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dc.contributor.authorKotera, Yasuhiroen
dc.contributor.authorAdhikari, Prateeken
dc.contributor.authorVan Gordon, Williamen
dc.date.accessioned2017-12-20T16:32:40Z
dc.date.available2017-12-20T16:32:40Z
dc.date.issued2017-12-02
dc.identifier.citationKotera, Y. et al (2017) 'Relationship between types of work motivation and worker profile in UK hospitality workers.', in Proceedings of the International Conference on Social Sciences, Humanities and Technology (ICSHT 2017), Hotel Perdana, Kota Bharu Kelantan, Malaysia, 2-3 December.en
dc.identifier.urihttp://hdl.handle.net/10545/622031
dc.description.abstractObjectives The UK hospitality industry employs more than two million workers and accounts for 7% of the country’s workforce. However, despite the number of people employed, work-related mental health issues are a cause for concern in this worker population. While our previous research in UK hospitality workers identified that work motivation was a predictor of mental health, the relationship between types of work motivation and worker profile (e.g. demography, work experience, position) has not been explored to date. This study aimed to i) identify the primary type of work motivation, and ii) explore relationships between worker profile and types of work motivation in UK hospitality workers. Methodology 103 UK hospitality workers completed a worker profile questionnaire and work motivation measure. Descriptive statistics were yielded to compare each type of motivation, and correlation analyses were conducted between worker profile and motivation type. Findings Levels of internal motivation were found to be significantly higher than external motivation. Male and longer time served in the industry were associated with amotivation, the lowest form of external motivation. A higher position in the organisation was associated with external regulation, the second lowest form of external motivation. Future research Research evaluating the effectiveness of interventions to enhance intrinsic motivation, particularly among male experienced workers or managers/owners is warranted. Furthermore, male hospitality workers’ high levels of external motivation may highlight the UK’s strong masculine culture as described in Hofstede’s cultural dimension theory. This echoes with our previous research finding that shame concerning mental health issues is a problem among UK hospitality workers. Cross-cultural comparisons of work motivation and mental health would be an important future direction to help place these findings in a global context.
dc.description.sponsorshipN/Aen
dc.language.isoenen
dc.publisherGlobal Academic Excellenceen
dc.relation.urlhttp://www.egax.org/en
dc.relation.urlhttps://submit.confbay.com/conf/icsht2017
dc.subjectInternal motivationen
dc.subjectExternal motivationen
dc.subjectUK hospitality workersen
dc.subjectWorker profileen
dc.titleRelationship between types of work motivation and worker profile in UK hospitality workers.en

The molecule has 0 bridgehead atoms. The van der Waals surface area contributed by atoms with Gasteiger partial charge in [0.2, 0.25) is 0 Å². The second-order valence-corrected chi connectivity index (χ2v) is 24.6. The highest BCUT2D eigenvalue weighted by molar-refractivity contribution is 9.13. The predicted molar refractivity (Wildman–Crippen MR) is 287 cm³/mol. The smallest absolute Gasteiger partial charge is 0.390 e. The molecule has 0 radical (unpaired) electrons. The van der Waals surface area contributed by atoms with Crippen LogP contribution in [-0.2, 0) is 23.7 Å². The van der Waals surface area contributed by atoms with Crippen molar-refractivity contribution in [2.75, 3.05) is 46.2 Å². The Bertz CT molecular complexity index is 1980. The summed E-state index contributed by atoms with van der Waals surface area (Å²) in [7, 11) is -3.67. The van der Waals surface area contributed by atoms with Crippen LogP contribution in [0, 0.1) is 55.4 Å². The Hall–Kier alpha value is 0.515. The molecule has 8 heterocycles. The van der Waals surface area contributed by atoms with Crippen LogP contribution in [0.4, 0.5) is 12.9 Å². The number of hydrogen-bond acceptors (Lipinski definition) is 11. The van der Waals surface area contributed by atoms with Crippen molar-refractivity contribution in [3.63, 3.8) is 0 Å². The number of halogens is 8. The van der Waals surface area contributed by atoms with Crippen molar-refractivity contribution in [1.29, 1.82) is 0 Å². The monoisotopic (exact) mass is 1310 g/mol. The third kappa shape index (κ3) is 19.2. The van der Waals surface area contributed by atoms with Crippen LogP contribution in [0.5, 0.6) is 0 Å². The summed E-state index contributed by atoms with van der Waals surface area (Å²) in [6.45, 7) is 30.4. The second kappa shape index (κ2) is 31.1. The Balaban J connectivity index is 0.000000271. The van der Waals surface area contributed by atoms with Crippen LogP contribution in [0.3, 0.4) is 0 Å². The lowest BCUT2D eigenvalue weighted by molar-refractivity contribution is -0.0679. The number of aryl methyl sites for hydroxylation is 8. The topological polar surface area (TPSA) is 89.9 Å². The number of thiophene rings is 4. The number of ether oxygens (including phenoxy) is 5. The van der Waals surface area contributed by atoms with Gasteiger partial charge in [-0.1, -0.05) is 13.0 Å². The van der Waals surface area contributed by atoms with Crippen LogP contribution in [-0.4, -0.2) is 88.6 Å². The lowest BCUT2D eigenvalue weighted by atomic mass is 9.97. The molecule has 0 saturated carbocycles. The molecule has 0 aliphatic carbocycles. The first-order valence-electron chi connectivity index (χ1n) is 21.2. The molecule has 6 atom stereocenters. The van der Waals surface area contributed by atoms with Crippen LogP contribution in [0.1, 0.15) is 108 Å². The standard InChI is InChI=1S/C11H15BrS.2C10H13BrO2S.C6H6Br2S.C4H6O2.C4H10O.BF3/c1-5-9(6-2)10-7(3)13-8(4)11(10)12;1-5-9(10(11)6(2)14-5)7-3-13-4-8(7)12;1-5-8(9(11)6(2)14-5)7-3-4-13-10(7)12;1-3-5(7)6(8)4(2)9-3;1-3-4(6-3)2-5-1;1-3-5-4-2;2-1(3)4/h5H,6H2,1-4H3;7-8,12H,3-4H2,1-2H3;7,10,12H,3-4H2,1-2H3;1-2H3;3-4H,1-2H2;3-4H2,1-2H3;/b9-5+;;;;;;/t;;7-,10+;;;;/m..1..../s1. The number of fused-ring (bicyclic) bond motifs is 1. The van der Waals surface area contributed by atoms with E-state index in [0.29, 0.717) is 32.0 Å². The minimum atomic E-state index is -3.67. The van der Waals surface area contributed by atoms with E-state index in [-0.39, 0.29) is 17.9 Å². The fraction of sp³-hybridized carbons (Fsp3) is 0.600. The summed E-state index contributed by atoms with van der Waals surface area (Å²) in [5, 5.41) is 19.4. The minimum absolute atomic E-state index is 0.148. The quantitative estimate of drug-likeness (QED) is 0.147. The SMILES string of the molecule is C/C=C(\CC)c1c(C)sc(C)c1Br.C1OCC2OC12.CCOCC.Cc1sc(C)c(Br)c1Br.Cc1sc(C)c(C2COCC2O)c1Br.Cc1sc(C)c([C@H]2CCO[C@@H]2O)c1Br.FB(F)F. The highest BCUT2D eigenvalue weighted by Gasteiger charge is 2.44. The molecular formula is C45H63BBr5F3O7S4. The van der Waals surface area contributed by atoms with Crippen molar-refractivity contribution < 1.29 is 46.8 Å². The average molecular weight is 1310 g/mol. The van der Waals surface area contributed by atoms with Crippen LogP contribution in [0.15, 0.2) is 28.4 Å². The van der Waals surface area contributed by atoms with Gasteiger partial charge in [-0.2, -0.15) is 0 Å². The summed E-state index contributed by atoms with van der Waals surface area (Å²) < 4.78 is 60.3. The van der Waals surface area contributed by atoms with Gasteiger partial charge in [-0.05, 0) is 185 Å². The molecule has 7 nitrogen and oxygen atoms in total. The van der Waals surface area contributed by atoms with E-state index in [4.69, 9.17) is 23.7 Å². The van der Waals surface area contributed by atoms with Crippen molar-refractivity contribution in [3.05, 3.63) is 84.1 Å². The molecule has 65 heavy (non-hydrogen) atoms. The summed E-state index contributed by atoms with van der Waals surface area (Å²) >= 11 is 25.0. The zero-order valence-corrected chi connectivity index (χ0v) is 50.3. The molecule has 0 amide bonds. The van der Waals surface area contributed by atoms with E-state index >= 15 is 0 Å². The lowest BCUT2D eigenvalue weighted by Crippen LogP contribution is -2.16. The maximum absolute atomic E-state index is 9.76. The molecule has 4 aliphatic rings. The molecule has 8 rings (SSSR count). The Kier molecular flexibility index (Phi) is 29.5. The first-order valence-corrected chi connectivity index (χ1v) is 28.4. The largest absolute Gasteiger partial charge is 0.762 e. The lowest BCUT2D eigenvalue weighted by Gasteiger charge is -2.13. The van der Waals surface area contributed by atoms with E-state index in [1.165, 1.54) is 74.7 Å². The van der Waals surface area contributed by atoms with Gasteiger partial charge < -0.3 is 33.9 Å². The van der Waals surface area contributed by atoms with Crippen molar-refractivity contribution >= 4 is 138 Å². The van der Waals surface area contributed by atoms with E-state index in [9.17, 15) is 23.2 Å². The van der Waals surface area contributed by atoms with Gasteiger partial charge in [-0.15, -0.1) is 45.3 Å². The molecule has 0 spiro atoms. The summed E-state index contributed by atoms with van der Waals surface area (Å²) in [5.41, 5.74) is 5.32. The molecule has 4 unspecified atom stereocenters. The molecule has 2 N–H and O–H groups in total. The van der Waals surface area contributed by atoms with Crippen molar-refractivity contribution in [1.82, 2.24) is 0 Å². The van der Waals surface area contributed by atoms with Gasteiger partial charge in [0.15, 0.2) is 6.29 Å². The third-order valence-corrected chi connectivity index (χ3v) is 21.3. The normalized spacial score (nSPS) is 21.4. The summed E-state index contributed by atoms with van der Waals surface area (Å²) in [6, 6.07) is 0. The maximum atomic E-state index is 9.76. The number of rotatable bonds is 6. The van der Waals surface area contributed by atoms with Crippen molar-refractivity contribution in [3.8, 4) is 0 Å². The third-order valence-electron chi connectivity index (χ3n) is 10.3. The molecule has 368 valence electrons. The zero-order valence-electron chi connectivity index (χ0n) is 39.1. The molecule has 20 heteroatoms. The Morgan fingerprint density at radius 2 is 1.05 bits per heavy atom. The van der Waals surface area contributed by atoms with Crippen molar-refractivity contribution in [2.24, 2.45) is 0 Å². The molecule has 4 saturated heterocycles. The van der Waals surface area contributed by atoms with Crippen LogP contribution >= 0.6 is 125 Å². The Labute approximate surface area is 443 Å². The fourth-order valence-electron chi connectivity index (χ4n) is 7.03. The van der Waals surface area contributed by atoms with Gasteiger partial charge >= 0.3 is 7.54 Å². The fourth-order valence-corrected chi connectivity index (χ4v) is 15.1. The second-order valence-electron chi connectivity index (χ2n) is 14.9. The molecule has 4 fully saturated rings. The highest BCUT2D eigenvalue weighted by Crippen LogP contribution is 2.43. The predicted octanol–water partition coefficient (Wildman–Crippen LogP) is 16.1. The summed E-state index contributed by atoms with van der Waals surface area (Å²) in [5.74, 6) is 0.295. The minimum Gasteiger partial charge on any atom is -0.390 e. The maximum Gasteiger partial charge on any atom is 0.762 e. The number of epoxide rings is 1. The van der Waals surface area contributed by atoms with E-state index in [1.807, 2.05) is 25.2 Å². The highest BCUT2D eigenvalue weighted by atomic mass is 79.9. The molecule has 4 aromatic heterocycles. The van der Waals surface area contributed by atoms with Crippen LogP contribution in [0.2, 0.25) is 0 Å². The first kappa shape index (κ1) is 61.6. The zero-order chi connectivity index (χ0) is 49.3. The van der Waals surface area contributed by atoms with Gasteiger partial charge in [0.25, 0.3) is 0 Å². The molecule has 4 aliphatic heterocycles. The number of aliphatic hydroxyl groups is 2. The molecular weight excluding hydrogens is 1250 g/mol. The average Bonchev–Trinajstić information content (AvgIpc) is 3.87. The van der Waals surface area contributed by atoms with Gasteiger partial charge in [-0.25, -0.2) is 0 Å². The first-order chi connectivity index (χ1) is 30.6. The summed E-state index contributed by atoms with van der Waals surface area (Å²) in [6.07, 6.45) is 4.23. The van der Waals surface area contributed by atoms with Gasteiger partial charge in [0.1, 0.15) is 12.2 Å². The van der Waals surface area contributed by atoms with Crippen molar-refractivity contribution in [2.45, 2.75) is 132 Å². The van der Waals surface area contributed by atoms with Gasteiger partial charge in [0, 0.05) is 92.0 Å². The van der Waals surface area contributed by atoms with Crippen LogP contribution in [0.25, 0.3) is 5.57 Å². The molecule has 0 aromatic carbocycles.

dc.typeMeetings and Proceedingsen
dc.contributor.departmentUniversity of Derbyen
refterms.dateFOA2019-02-28T16:24:19Z
html.description.abstractObjectives The UK hospitality industry employs more than two million workers and accounts for 7% of the country’s workforce. However, despite the number of people employed, work-related mental health issues are a cause for concern in this worker population. While our previous research in UK hospitality workers identified that work motivation was a predictor of mental health, the relationship between types of work motivation and worker profile (e.g. demography, work experience, position) has not been explored to date. This study aimed to i) identify the primary type of work motivation, and ii) explore relationships between worker profile and types of work motivation in UK hospitality workers. Methodology 103 UK hospitality workers completed a worker profile questionnaire and work motivation measure. Descriptive statistics were yielded to compare each type of motivation, and correlation analyses were conducted between worker profile and motivation type. Findings Levels of internal motivation were found to be significantly higher than external motivation. Male and longer time served in the industry were associated with amotivation, the lowest form of external motivation. A higher position in the organisation was associated with external regulation, the second lowest form of external motivation. Future research Research evaluating the effectiveness of interventions to enhance intrinsic motivation, particularly among male experienced workers or managers/owners is warranted. Furthermore, male hospitality workers’ high levels of external motivation may highlight the UK’s strong masculine culture as described in Hofstede’s cultural dimension theory. This echoes with our previous research finding that shame concerning mental health issues is a problem among UK hospitality workers. Cross-cultural comparisons of work motivation and mental health would be an important future direction to help place these findings in a global context.


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